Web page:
KASARAGOD: Oxygen crisis has hit Kasaragod and private hospitals treating COVID patients are running around for cylinders. Private hospitals said their patients are surviving on an hour-to-hour basis with zero buffer stock.
On Sunday, Kasaragod Institute of Medical Sciences (KIMS) -- which has the highest intake of Covid patients among private hospitals -- had to send a vehicle to the Balco Air Product unit in Kannur to get 20 D cylinders. The hospital's daily need is 45 D cylinders, each with a capacity of 7,600 litres of liquid oxygen.
Late in the night, the hospital sent another vehicle to get the life-saving oxygen to the unit, 80km away. "There was a long queue when we reached the plant at 12.30 am," said A V Krishnan, manager of KIMS. "By the time the vehicle returned to the hospital at 5.40 am, we just had oxygen left for 10 more minutes," he said Monday morning. It was touch-and-go for nine patients on oxygen support.
The unfortunate part was, he said, the hospital got only 20 cylinders. "So we will be on the edge today also. There should be a solution," said Krishan. The daily oxygen requirement for KIMS has risen to 45 cylinders from 20 cylinders, he said.
Across the district, private hospitals need around 110 cylinders and government hospitals need around 160 cylinders every day, said officials of the Health Department. In the pre-COVID days, the district needed around 250 cylinders just once in two weeks, they said.
The Balco unit is stretched as it is catering to the increased demand from Kozhikode and Kannur district. The crisis in Kasaragod is aggravated by the shortage of oxygen in Dakshina Kannada -- Kasaragod's neighbouring district in Karnataka.
Dakshina Kannada's top administrative officer K V Rajendra said medical oxygen can be supplied to hospitals in Kasaragod only if the request is authorised by his counterpart collector D Sajith Babu.
Binoy Nambiar, the oxygen nodal officer for Dakshina Kannada, said the restriction was required to prevent the diversion of oxygen to industries.
In the pre-COVID days, 70% of oxygen supplied to Kasaragod from the two filling stations at Baikampady in Mangaluru were used for industries. "Now we don't have oxygen for industrial use," Nambiar said.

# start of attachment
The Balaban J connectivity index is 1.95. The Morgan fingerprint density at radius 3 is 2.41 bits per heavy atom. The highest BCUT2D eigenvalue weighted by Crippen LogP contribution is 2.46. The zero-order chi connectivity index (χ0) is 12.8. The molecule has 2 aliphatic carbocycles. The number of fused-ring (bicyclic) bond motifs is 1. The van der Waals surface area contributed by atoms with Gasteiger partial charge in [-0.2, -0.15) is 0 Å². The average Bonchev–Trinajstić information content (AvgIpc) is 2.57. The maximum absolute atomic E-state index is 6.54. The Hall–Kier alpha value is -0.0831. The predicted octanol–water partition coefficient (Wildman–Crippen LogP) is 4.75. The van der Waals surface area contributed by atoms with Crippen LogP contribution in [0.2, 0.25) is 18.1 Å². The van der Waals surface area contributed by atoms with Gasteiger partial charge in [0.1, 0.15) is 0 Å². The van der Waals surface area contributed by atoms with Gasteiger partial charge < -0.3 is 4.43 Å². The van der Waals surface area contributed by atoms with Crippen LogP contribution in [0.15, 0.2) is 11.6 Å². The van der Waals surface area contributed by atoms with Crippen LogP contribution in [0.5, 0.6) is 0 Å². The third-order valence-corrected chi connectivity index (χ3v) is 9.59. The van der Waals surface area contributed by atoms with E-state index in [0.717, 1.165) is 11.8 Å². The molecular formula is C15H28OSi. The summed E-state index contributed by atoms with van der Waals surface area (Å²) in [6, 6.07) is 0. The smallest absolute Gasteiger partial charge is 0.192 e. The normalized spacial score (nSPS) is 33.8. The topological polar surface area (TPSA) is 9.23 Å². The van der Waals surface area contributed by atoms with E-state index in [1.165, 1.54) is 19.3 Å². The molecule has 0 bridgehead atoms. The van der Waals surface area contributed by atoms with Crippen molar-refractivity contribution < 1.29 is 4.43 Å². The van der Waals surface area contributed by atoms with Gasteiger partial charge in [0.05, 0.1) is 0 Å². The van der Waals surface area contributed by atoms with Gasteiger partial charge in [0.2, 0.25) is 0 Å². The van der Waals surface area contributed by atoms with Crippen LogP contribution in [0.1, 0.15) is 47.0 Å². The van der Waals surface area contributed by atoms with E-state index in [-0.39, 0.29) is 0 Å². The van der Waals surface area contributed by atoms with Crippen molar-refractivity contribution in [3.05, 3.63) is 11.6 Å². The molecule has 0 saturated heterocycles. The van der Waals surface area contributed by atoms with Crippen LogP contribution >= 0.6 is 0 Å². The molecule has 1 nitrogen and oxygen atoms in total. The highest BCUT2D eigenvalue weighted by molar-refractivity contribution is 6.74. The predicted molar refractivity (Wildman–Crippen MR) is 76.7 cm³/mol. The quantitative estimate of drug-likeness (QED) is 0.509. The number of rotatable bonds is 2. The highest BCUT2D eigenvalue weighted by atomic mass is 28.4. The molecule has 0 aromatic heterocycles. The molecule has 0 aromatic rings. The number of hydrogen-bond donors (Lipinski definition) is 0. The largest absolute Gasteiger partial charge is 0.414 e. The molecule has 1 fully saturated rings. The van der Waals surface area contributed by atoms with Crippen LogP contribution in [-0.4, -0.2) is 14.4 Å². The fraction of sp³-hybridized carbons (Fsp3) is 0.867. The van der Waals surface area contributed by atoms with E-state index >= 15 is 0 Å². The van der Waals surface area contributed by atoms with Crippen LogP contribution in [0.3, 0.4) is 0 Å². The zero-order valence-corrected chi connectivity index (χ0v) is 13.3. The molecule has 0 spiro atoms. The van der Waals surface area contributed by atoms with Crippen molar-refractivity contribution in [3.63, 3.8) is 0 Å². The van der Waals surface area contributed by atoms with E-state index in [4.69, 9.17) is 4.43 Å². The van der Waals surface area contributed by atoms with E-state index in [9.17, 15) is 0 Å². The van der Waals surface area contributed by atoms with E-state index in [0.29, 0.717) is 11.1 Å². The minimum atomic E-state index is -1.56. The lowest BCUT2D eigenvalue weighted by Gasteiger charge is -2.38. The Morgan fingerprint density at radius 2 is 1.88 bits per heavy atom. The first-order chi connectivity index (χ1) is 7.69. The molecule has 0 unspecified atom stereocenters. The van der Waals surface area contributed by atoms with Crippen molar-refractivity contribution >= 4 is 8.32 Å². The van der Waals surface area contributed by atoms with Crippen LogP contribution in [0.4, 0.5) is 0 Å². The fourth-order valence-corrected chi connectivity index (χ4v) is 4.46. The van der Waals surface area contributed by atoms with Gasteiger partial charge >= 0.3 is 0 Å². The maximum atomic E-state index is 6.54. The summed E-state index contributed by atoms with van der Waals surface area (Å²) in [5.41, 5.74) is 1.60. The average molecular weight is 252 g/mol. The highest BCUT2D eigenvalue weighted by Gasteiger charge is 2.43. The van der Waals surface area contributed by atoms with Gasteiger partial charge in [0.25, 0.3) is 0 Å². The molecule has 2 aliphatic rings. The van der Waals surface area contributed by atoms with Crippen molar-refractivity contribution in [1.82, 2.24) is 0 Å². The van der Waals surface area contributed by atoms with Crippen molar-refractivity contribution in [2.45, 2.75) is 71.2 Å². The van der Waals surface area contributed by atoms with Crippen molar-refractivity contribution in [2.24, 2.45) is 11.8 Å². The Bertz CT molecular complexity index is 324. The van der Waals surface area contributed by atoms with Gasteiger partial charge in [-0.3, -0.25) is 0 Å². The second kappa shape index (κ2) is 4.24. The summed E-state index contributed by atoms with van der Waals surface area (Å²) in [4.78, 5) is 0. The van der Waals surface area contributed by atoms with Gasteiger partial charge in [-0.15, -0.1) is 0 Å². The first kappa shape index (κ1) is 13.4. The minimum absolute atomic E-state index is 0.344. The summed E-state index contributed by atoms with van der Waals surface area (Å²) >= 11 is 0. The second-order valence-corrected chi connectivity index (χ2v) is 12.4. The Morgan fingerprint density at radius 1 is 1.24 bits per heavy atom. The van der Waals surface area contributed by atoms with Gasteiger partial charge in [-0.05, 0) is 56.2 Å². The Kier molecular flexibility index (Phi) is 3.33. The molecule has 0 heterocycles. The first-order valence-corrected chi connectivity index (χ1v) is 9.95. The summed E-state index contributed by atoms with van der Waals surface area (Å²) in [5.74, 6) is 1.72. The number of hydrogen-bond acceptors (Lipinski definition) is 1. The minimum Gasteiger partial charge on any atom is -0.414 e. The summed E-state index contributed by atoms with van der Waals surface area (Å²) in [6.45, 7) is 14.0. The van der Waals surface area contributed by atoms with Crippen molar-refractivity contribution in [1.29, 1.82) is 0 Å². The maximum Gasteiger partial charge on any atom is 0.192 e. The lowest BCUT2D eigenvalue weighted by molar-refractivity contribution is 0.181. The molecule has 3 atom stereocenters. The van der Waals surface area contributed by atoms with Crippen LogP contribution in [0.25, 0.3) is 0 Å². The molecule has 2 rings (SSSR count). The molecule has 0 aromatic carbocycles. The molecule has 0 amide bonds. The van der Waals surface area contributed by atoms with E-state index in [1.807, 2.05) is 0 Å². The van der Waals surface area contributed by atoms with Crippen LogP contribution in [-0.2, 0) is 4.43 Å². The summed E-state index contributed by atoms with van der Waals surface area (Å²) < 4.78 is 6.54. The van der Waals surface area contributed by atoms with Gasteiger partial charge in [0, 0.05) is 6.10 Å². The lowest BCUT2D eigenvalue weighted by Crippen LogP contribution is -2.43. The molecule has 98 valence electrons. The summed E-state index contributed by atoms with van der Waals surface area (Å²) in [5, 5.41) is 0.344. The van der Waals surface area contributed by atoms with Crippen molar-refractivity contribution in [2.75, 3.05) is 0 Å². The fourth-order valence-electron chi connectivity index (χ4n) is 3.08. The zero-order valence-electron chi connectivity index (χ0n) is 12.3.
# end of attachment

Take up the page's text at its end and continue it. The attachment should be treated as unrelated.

The nodal officer said Dakshina Kannada is also facing a shortage of medical oxygen because Inox Air Products, a private plant at Kanjikode in Palakkad, stopped supplying oxygen to Dakshina Kannada two weeks ago. Inox used to supply 10,000 litres of liquid oxygen to Mangaluru every day.
Dakshina Kannada -- with six medical colleges -- needs around 25,000 litres of liquid oxygen daily. "We get oxygen now from a unit in Bellary but there is a shortage of 1,200 litres daily," said Nambiar.
He, however, said Kasaragod hospitals would get oxygen if they came with the collector's letter.
But the ground reality is different. MLAs N A Nellikkunnu, C H Kunhambu, and A K M Ashraf wrote to Dakshina Kannada deputy commissioner to not stop medical oxygen to hospitals in Kasaragod.
Collector Sajith Babu wrote to his counterpart asking for oxygen for nine hospitals in Kasaragod. In his letter, he said KIMS Hospital will require 45 D cylinders, up from 20 D cylinders; Malik Deena Hospital will need 40 D cylinders, up from 20, and Mangalpady Taluk Hospital will need 5 B cylinders, up from two cylinders.
The demand for the other six hospitals -- Chaitra Hospital, United Hospital, Mallya City Hospital, Doctors Hospital Kumbla, Udma Nursing Home, and Cooperative Hospital -- remains 1D cylinder each.
Despite the letter of authorisation, the hospitals are not getting cylinders from Mangaluru simply because there is no oxygen at the refilling stations. Malabar Oxygen Company Private Limited at Baikampady in the northern part of Mangaluru reportedly told KIMS it did not have oxygen to supply to Kasaragod.
Private hospitals in Kasaragod said they are now solely dependent on BALCO at Taliparamba. "But the unit was shut till 3.30 pm on Sunday for some repair work," said Krishnan, the manager of KIMS.
According to the state government's rule, private hospitals should set aside 10% of their beds for Covid patients. But KIMS and Carewell, another private hospital, have more patients than the government-mandated numbers.
Private hospitals said they would not be able to admit Covid patients if they were not assured of medical oxygen supply. "Because the condition of Covid patients can slip any time," he said.